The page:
Hayes Mansion

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Hayes Mansion
LocationSan Jose, California
Coordinates37°15′44.33″N 121°49′14.76″W / 37.2623139°N 121.8207667°W / 37.2623139; -121.8207667Coordinates: 37°15′44.33″N 121°49′14.76″W / 37.2623139°N 121.8207667°W / 37.2623139; -121.8207667
Built1905
ArchitectGeorge Page
Architectural styleMediterranean Revival
Governing bodyPrivate
NRHP Reference #75000481 [1]
CHISL #888[2]
Significant dates
Added to NRHPAugust 1, 1975
Designated CHISL1975
 
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Hayes Mansion
LocationSan Jose, California
Coordinates37°15′44.33″N 121°49′14.76″W / 37.2623139°N 121.8207667°W / 37.2623139; -121.8207667Coordinates: 37°15′44.33″N 121°49′14.76″W / 37.2623139°N 121.8207667°W / 37.2623139; -121.8207667
Built1905
ArchitectGeorge Page
Architectural styleMediterranean Revival
Governing bodyPrivate
NRHP Reference #75000481 [1]
CHISL #888[2]
Significant dates
Added to NRHPAugust 1, 1975
Designated CHISL1975

The Hayes Mansion is a hotel resort in San Jose, California, United States. Originally the home of the Hayes family, it is regarded as one of the best examples of late 19th-century Mediterranean Revival architecture in the Santa Clara Valley.[3] It is a California Historical Landmark and listed on the National Register of Historic Places.

History[edit]

Architect George Page was commissioned in 1903 by Mary Chynoweth, widow of Anson Hayes and wife of San Jose attorney Thomas Chynoweth, to build a home to replace the Hayes family’s wooden English Baroque mansion, which had burned to the ground in 1899. Intended to provide a triple residence for the Chynoweths and growing families of Mary's two sons (Everis A. Hayes and Jay Orly Hayes), the home Page designed incorporated the latest fire safety features of the day.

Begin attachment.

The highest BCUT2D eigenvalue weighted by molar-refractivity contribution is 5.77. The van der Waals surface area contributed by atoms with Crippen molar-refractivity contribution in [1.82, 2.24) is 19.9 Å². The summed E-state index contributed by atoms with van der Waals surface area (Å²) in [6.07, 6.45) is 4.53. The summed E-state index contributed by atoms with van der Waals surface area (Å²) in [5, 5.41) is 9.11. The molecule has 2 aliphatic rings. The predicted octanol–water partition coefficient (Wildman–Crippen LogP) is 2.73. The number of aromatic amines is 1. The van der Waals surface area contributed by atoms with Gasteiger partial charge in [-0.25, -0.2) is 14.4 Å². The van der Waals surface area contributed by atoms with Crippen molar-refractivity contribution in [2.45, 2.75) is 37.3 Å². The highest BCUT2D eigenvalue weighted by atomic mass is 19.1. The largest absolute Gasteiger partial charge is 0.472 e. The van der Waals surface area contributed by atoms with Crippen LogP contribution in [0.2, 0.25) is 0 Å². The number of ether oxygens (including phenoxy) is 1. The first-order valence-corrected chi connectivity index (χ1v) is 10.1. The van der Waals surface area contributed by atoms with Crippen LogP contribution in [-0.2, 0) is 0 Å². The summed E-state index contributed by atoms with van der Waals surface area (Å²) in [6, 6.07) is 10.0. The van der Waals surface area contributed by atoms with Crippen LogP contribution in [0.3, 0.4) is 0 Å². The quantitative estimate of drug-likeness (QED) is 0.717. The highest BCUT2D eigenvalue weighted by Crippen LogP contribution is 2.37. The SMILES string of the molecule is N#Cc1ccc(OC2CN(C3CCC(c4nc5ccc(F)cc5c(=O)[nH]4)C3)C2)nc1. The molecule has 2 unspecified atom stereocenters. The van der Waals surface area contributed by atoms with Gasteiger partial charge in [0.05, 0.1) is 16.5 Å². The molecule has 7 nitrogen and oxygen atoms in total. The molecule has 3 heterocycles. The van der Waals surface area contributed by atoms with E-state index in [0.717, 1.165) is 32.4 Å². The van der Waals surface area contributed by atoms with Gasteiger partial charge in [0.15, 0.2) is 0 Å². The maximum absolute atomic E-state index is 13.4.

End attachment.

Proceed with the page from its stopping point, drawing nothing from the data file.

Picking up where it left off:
The 41,000-square-foot (3,800 m2) Mediterranean villa features exotic woods, imported marble and ornate stained glass windows. Constructed in the shape of a Maltese Cross, its long center section contains an 18-foot (5.45 m) wide solarium connecting the north and south wings. A loggia connects the east with the west. Walls are stucco coated double brick. Fire-safety features include fire hose cabinets connected to water tanks on the third floor and a kitchen located in a separate building connected to the mansion by a glass and marble conservatory.

Early on the property was self-sufficient, with its own power plant, a post office, railroad station, carriage stop, lodgings for 40 ranch hands, and a chapel. The family grew fruits and vegetables and raised its own livestock. Everis and Jay Hayes went on to help develop the Santa Clara Valley fruit industry and became the publishers of the San Jose Mercury. Three U.S. Presidents visited the mansion during their prominence.

The family sold the property during the 1950s, after which the building remained vacant for some time then became dilapidated. Purchased by the City of San Jose during the 1990s, the property was renovated and expanded to its present state. The building now contains 33,000 square feet (3,100 m2) of meeting space and 214 guest rooms and is surrounded by a 20-acre (8.1 ha) park.

References[edit]

  1. ^ "National Register Information System". National Register of Historic Places. National Park Service. 2006-03-15. 
  2. ^ "Hayes Mansion". Office of Historical Preservation, California State Parks. Retrieved 2012-10-14. 
  3. ^ "Hayes Mansion". California's Historic Silicon Valley. National Park Service. Retrieved 2007-03-13. 

 This article incorporates public domain material from websites or documents of the National Park Service.

External links[edit]